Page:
For Xilinx, biggest supported Spartan-6 is the XC6SLX75 and 75T (and possibly the equivalent Virtex-6), biggest full-stop is the prohibitively expensive Kintex XC7K160T. I think that Altera's free tools support all Cyclone III/IV FPGAs, and Stratix III support tops out at the EP3SL70.

(Also, my latest attempt to cram a fully-unrolled miner onto the XC6SLX75 just failed place and route. No surprises there...)

Edit: Either I'm hallucinating or this tweaked fully-unrolled miner just completed synthesis for the XC6SLX75. At a uselessly low clock frequency, true, but still...

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TheSeven
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July 02, 2011, 01:09:17 PM
 #131

Can you send me that design? I'd like to validate it. I even failed with a singly-unrolled one on an LX100.
Nevertheless, even if it would run at 100MHz, that would probably not be worth it. Doubly-unrolled should be more efficient, as the price difference between LX75 an LX150 is way less than a factor of 2.

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July 02, 2011, 02:37:32 PM
 #132

Can you send me that design? I'd like to validate it. I even failed with a singly-unrolled one on an LX100.
Nevertheless, even if it would run at 100MHz, that would probably not be worth it. Doubly-unrolled should be more efficient, as the price difference between LX75 an LX150 is way less than a factor of 2.
Hopefully this archive should have all the bits you need. It won't actually run like that, because there are no pin assignments and the PLL speed setting is all wrong, but with a bit of luck you should be able to coax it into doing something. Unfortunately it's rather dependent on the right build settings, and I'm not even sure if they've copied over from SmartXplorer properly, let alone to that archive.

Edit: Oh, and don't try changing LOOP_LOG2 from 0 with that code; it won't work correctly.

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July 02, 2011, 04:05:35 PM
 #133

Doubly-unrolled should be more efficient, as the price difference between LX75 an LX150 is way less than a factor of 2.

I  would love to use the Lx150 if it is possible.But i found a quote that the full size Xilinx software needed for it would be around 2000 $ a year.
If a (expensive) payware is needed for programming and running the FPGA, it would certainly kill the idea of the open source Miner plattform open to everyone .

Maybe someone could try to verify the price for the software needed for using the SP6 LX150.A rate for it less than 100 € or similar might be bearable.

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July 02, 2011, 04:38:28 PM
 #134

This software is only needed for generating the bitstream, in theory it would be sufficient to have somebody  generating the bitstream for you, but i don't know how much such a service would cost.

If you are a student you could also try out the CS oder EE laboratory Smiley
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July 02, 2011, 11:54:41 PM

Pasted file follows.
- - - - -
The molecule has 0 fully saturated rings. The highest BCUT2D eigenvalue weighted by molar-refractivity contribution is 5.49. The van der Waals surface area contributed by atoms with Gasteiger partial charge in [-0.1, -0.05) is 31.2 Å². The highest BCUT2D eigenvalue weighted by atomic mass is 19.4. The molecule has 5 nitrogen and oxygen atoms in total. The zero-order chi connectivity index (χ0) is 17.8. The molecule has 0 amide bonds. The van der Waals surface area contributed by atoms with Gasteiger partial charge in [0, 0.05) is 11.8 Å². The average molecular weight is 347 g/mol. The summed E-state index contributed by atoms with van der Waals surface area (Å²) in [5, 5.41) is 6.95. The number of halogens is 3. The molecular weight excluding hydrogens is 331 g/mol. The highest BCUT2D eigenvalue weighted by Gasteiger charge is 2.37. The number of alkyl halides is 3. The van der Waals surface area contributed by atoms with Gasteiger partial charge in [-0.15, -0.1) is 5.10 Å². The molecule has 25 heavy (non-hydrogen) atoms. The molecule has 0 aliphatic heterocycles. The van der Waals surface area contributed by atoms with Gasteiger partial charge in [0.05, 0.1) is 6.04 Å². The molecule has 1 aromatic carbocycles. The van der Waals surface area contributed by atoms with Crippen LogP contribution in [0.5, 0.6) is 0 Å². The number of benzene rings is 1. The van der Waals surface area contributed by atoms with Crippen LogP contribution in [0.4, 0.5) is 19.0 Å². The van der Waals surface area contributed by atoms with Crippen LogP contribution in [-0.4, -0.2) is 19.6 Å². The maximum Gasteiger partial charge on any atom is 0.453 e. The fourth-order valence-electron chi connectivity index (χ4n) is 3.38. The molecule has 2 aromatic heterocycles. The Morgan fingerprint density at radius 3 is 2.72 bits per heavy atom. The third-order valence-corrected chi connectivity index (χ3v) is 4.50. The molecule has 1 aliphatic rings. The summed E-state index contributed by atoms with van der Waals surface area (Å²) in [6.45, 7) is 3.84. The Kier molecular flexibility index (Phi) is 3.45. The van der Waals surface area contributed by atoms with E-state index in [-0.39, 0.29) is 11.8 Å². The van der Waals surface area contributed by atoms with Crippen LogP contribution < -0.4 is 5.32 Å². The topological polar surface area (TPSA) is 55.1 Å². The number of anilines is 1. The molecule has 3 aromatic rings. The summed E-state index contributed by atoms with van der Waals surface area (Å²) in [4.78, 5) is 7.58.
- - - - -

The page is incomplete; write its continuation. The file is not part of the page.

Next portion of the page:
#135

This software is only needed for generating the bitstream, in theory it would be sufficient to have somebody  generating the bitstream for you, but i don't know how much such a service would cost.

If you are a student you could also try out the CS oder EE laboratory Smiley


I'm sure that someone in the community would love to set up such a service, where you upload your design, get back the bitstream a couple of hours later if it succeeded, and pay per processing time. This kind of FPGA synthesis pool would make sense anyway, as you probably won't want to run SmartXPlorer on a single machine of your own and wait for days until you have a reasonably-optimized design. Parallelizing this and pooling it to increase usage/efficiency certainly makes sense.

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July 03, 2011, 12:04:02 AM
 #136

I'm sure that someone in the community would love to set up such a service, where you upload your design, get back the bitstream a couple of hours later if it succeeded, and pay per processing time. This kind of FPGA synthesis pool would make sense anyway, as you probably won't want to run SmartXPlorer on a single machine of your own and wait for days until you have a reasonably-optimized design. Parallelizing this and pooling it to increase usage/efficiency certainly makes sense.
There's already a company called Plunify that's in the process of setting up exactly this service. Last I heard, Xilinx were being annoying about licensing though - they won't even let them offer the free WebPack functionality, let alone anything more powerful.

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July 03, 2011, 12:29:21 AM
 #137

Then don't offer such a service.

Keep it as an in-house capability useable only by employees and maybe shareholders of the GLBSE-listed concern that owns the license. Wink

-MarkM- (P.S. no maybe about it, shareholders are owners so it is theirs to use...)

P.P.S. No, wait, maybe current owner doesn't want to donate/sell it to the concern. Can employees use their copy at work?

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July 03, 2011, 12:31:36 AM
 #138

I don't suppose the rules for generating a bitstream are documented?

I don't think it is exactly rocket science. It would be of comparable difficulty to writing a compiler. Obviously from the CPU time used, these tools brute force many possibilities.

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July 03, 2011, 12:33:16 AM
 #139

Brute force? What kind of brute force? GPU-amenable brute force?

-MarkM-

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July 03, 2011, 12:46:10 AM
 #140

It is probably an NP-Hard problem like the traveling salesman problem. The Software has to decide which traces to place where to get the shortest routing (allowing higher clock speeds). If lots of forking is involved, CPUs may be better at it (I don't know).

I don't think I have heard of GPU-accelerated compilers yet.